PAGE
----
This week, the spotlight is aimed at G#. Fun fact: whether a note is raised or lowered depends a lot on how you look at it. Let me explain. The G# is a G raised by a semitone. But, when an A is lowered one semitone, you get an Ab which actually sounds exactly like a G#. Yeah, crazy isn’t it? But so true. The same applies to all chords. For example, a D# is an Eb, an F# is always a Gb, and a C# is a Db. Useful to know, so you won’t get frightened by the indication of lowered chords. And if the going gets weird just experiment a bit with the Chordify capo tool. But enough theory! Time to play some gems written in G# (or Ab).
Killpop – Slipknot
The heavy nu-metal band Slipknot became well known in the nineties with songs like “Wait and Bleed”, but the masked men have not stood still since then. Their track “Killpop” from 2014 shows they’ve still got what it takes when it comes to producing the heavy groove that’s so characteristic of their style.
This headbanger owes its sound to a dragging game of chords. Again and again we see an A turn into an Ab and an Abm and an E dissolve quickly via a Db into a Dbm. This is a wonderful opportunity for the advanced guitarist to exercise these chords. If you’re still a beginner, drag the capo tool to the second fret and see what happens.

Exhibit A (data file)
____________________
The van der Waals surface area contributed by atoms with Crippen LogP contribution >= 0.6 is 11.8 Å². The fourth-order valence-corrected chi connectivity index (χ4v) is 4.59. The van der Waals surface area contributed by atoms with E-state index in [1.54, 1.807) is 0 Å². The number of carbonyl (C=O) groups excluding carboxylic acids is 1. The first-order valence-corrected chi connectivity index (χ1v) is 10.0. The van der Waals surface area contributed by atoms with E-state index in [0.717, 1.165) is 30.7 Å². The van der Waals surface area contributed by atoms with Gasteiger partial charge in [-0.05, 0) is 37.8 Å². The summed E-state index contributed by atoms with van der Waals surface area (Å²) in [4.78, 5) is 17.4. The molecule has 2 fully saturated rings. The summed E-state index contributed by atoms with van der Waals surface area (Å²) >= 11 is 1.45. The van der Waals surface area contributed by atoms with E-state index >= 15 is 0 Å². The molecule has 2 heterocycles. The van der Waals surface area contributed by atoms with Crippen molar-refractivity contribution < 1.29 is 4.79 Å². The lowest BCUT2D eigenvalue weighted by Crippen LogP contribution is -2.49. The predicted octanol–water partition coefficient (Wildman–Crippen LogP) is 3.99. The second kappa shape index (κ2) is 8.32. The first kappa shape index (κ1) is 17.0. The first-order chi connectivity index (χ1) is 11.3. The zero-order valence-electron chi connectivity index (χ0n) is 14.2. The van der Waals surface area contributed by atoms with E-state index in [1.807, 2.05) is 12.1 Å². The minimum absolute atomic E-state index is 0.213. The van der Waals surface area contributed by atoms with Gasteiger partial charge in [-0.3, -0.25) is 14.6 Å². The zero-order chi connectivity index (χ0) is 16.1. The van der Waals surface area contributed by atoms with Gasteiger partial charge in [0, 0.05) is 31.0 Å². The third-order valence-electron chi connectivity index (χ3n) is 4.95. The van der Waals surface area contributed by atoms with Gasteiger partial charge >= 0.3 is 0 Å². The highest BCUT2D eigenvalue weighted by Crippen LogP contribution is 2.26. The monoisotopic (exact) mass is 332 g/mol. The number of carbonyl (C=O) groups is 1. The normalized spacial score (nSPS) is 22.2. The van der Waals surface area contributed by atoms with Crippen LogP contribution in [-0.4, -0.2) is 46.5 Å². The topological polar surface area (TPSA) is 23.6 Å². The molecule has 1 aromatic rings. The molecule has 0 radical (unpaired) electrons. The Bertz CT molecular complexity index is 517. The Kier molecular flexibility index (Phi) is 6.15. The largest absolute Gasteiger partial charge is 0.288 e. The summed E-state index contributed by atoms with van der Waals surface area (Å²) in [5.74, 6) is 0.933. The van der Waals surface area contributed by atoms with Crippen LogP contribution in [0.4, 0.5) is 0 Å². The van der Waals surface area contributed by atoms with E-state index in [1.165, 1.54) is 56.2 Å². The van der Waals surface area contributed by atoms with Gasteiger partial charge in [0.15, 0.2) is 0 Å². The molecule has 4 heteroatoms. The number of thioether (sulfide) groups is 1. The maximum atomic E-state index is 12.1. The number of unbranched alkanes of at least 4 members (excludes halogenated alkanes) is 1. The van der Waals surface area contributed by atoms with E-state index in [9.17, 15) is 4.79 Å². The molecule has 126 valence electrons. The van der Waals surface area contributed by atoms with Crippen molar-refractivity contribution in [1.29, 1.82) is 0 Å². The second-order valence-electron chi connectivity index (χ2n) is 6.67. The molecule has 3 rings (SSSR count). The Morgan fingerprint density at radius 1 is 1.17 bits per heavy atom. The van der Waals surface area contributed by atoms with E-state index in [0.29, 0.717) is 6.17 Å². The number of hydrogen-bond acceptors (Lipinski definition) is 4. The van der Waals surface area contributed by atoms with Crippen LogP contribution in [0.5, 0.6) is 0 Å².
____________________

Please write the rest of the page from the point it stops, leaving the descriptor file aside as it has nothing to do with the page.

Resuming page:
Symphony ft. Zara Larsson – Clean Bandit
“Clean Bandit” is all that “Killpop” is not, except for the G# that plays an important role in both. The hit by the British electro act Symphony in collaboration with Swedish singer Zara Larsson is a combination of beautiful piano parts and a pretty simple chord progression.
The track consists of five chords: Ab, Bb, Eb, Cm, and Gm. This is not your basic triad progression. If you find it too difficult, use the capo tool on the first fret. Keep in mind that this song sounds better on piano. So, if you have a keyboard nearby, grab your chance and play around.
Malibu – Miley Cyrus
Feeling a bit down in the dumps? “Malibu” by pop star Miley Cyrus is just what the doctor ordered, a nice upbeat track for the guitar. The song has a cheerful guitar part which is perfect for a nice summer vibe in your jam. The chords vary a bit, but if you look more closely you’ll see that the song consists of five triads.
This song is not only a good addition to your jam, it is also a fine exercise for your fingers. The verse revolves mainly around the Ab and the Absus4. The position is almost the same but slightly adjusted. Try it out and don’t get frustrated when it doesn’t work out right away. As with any kind of training, the following applies: no pain, no gain!
Lose Yourself to Dance – Daft Punk
We conclude this article with a funky track. “Lose Yourself to Dance” by producer duo Daft Punk has everything that a classic funk song needs and more… The recurring guitar riff, quickly switching between chords that lie close together, is difficult but manageable. The electronic additions ensure that the song remains varied.
As with Slipknot’s composition, this track has a main riff that alternates a couple of flattened chords before it dissolves. The progression sways between Ebm, Gb, and Bbm, Ab. To make it a little easier for yourself, you can drag the capo tool to the first fret. This makes the chords much more accessible. Try to keep a close eye on the pace of your strumming hand. Happy jamming!